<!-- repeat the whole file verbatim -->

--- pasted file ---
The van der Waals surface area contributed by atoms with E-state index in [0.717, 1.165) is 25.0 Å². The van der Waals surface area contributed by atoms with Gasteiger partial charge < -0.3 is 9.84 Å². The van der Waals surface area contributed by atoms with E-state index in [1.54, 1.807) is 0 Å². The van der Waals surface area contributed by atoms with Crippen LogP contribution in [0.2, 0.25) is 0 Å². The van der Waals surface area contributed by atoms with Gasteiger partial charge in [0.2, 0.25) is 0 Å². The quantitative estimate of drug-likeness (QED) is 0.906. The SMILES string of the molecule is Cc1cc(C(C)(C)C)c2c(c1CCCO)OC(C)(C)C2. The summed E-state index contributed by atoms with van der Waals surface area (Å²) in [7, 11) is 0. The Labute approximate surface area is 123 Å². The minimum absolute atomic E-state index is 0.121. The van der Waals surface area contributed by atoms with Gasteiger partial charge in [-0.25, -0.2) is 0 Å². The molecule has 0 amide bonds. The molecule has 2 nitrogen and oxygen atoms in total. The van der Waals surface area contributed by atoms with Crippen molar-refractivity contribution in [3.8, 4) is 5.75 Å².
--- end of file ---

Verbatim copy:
The van der Waals surface area contributed by atoms with E-state index in [0.717, 1.165) is 25.0 Å². The van der Waals surface area contributed by atoms with Gasteiger partial charge < -0.3 is 9.84 Å². The van der Waals surface area contributed by atoms with E-state index in [1.54, 1.807) is 0 Å². The van der Waals surface area contributed by atoms with Crippen LogP contribution in [0.2, 0.25) is 0 Å². The van der Waals surface area contributed by atoms with Gasteiger partial charge in [0.2, 0.25) is 0 Å². The quantitative estimate of drug-likeness (QED) is 0.906. The SMILES string of the molecule is Cc1cc(C(C)(C)C)c2c(c1CCCO)OC(C)(C)C2. The summed E-state index contributed by atoms with van der Waals surface area (Å²) in [7, 11) is 0. The Labute approximate surface area is 123 Å². The minimum absolute atomic E-state index is 0.121. The van der Waals surface area contributed by atoms with Gasteiger partial charge in [-0.25, -0.2) is 0 Å². The molecule has 0 amide bonds. The molecule has 2 nitrogen and oxygen atoms in total. The van der Waals surface area contributed by atoms with Crippen molar-refractivity contribution in [3.8, 4) is 5.75 Å².